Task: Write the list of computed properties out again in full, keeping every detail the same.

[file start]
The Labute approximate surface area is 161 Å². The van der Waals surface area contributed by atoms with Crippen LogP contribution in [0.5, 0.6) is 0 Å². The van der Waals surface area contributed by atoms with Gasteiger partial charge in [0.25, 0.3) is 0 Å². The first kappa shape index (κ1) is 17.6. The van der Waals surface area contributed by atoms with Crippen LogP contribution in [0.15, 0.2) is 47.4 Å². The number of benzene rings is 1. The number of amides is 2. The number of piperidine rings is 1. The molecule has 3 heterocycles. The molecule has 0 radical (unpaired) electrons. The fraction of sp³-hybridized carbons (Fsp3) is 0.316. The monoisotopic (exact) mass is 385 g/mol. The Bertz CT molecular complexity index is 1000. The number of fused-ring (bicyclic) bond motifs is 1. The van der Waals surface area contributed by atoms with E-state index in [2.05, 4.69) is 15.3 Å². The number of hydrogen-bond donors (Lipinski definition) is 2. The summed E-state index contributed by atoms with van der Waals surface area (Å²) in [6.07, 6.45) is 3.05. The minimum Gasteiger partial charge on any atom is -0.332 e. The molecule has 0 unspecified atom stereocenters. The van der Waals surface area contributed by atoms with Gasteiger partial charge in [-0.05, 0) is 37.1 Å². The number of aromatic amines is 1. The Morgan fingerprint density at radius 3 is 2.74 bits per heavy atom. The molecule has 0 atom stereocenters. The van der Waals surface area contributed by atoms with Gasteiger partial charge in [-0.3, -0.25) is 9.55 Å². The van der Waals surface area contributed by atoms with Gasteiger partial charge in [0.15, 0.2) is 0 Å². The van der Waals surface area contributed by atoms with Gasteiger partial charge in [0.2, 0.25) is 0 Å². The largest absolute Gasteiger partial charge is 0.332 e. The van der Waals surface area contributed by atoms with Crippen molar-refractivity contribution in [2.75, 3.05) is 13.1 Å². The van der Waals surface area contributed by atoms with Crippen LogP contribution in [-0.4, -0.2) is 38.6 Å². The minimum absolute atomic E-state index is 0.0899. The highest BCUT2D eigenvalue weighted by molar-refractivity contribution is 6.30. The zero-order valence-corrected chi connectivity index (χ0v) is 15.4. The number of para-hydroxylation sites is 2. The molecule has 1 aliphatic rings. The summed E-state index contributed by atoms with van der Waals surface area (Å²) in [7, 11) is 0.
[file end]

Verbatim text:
The Labute approximate surface area is 161 Å². The van der Waals surface area contributed by atoms with Crippen LogP contribution in [0.5, 0.6) is 0 Å². The van der Waals surface area contributed by atoms with Gasteiger partial charge in [0.25, 0.3) is 0 Å². The first kappa shape index (κ1) is 17.6. The van der Waals surface area contributed by atoms with Crippen LogP contribution in [0.15, 0.2) is 47.4 Å². The number of benzene rings is 1. The number of amides is 2. The number of piperidine rings is 1. The molecule has 3 heterocycles. The molecule has 0 radical (unpaired) electrons. The fraction of sp³-hybridized carbons (Fsp3) is 0.316. The monoisotopic (exact) mass is 385 g/mol. The Bertz CT molecular complexity index is 1000. The number of fused-ring (bicyclic) bond motifs is 1. The van der Waals surface area contributed by atoms with E-state index in [2.05, 4.69) is 15.3 Å². The number of hydrogen-bond donors (Lipinski definition) is 2. The summed E-state index contributed by atoms with van der Waals surface area (Å²) in [6.07, 6.45) is 3.05. The minimum Gasteiger partial charge on any atom is -0.332 e. The molecule has 0 unspecified atom stereocenters. The van der Waals surface area contributed by atoms with Gasteiger partial charge in [-0.05, 0) is 37.1 Å². The number of aromatic amines is 1. The Morgan fingerprint density at radius 3 is 2.74 bits per heavy atom. The molecule has 0 atom stereocenters. The van der Waals surface area contributed by atoms with Gasteiger partial charge in [-0.3, -0.25) is 9.55 Å². The van der Waals surface area contributed by atoms with Gasteiger partial charge in [0.15, 0.2) is 0 Å². The van der Waals surface area contributed by atoms with Gasteiger partial charge in [0.2, 0.25) is 0 Å². The largest absolute Gasteiger partial charge is 0.332 e. The van der Waals surface area contributed by atoms with Crippen molar-refractivity contribution in [2.75, 3.05) is 13.1 Å². The van der Waals surface area contributed by atoms with Crippen LogP contribution in [-0.4, -0.2) is 38.6 Å². The minimum absolute atomic E-state index is 0.0899. The highest BCUT2D eigenvalue weighted by molar-refractivity contribution is 6.30. The zero-order valence-corrected chi connectivity index (χ0v) is 15.4. The number of para-hydroxylation sites is 2. The molecule has 1 aliphatic rings. The summed E-state index contributed by atoms with van der Waals surface area (Å²) in [7, 11) is 0.